Lusk lost her bid for reelection to Congress in the June 1948 primary, and at the end of her term left public life for a short time. She was appointed to the War Claims Commission by President Truman in September 1949, and served until her dismissal by President Dwight Eisenhower in 1953. Returning to New Mexico, she served as superintendent of public instruction for another four years before retiring in 1959. Her later political activity was limited to advising her son Eugene Lusk, who served in the New Mexico state senate for four years and made an unsuccessful run for governor in 1966. (He committed suicide in 1969.) Georgia Lusk died of thyroid cancer in 1971.
Current Biography. NY: H.W. Wilson, 1947.
Office of the Historian. Women in Congress, 1917–1990. Commission on the Bicentenary of the U.S. House of Representatives, 1991.
Sicherman, Barbara, and Carol Hurd Green. Notable American Women: The Modern Period. Cambridge, MA: The Belknap Press of Harvard University Press, 1980.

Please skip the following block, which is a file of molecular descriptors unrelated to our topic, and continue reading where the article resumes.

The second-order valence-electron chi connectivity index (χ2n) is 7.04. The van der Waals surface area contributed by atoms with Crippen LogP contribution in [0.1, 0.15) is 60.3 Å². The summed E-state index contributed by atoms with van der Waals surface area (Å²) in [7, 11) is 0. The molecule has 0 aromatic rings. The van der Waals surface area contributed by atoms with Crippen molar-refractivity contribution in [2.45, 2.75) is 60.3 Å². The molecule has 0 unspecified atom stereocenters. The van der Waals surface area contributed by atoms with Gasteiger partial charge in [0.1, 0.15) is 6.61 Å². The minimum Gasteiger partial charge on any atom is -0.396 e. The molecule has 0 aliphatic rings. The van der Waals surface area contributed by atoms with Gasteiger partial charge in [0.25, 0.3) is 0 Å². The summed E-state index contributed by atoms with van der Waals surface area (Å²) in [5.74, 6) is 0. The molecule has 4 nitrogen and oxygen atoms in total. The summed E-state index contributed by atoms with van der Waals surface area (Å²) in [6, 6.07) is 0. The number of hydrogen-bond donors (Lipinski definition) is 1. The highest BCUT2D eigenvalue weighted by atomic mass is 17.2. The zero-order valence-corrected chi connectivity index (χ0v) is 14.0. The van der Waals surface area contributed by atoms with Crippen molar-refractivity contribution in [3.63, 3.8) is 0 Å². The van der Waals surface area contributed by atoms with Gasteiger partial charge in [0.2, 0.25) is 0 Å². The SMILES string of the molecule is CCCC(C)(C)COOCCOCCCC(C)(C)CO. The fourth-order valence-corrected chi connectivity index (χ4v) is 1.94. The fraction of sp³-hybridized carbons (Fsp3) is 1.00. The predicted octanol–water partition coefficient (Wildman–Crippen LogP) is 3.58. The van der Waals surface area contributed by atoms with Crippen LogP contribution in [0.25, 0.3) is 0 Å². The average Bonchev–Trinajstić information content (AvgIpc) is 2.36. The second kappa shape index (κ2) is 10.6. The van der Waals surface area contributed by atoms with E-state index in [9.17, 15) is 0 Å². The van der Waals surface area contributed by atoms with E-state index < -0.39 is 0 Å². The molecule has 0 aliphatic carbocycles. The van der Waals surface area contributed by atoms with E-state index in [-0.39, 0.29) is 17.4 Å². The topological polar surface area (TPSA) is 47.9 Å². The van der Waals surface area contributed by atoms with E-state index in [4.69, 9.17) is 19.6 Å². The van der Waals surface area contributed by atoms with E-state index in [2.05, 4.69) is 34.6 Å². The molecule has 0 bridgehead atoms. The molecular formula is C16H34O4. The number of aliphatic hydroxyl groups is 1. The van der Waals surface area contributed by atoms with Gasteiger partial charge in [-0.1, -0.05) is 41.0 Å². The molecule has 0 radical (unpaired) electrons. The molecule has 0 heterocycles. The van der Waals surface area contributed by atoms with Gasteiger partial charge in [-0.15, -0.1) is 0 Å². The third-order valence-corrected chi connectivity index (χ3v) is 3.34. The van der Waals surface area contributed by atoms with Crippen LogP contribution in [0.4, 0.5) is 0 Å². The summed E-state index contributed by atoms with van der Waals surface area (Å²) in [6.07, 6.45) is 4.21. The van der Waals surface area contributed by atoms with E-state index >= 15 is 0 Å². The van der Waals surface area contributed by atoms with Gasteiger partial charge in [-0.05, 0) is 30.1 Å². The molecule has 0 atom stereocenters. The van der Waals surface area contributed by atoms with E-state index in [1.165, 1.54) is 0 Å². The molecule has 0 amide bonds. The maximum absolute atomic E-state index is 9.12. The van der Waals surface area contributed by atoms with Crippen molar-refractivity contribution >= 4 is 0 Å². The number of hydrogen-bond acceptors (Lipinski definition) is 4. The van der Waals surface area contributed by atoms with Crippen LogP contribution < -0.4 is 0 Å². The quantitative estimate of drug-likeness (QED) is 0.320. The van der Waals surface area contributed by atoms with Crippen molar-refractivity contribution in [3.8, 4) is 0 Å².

Barbara Morgan , Melrose, Massachusetts
"Lusk, Georgia Lee (1893–1971)." Women in World History: A Biographical Encyclopedia. . Encyclopedia.com. (September 20, 2018). http://www.encyclopedia.com/women/encyclopedias-almanacs-transcripts-and-maps/lusk-georgia-lee-1893-1971
"Lusk, Georgia Lee (1893–1971)." Women in World History: A Biographical Encyclopedia. . Retrieved September 20, 2018 from Encyclopedia.com: http://www.encyclopedia.com/women/encyclopedias-almanacs-transcripts-and-maps/lusk-georgia-lee-1893-1971
Encyclopedia.com gives you the ability to cite reference entries and articles according to common styles from the Modern Language Association (MLA), The Chicago Manual of Style, and the American Psychological Association (APA).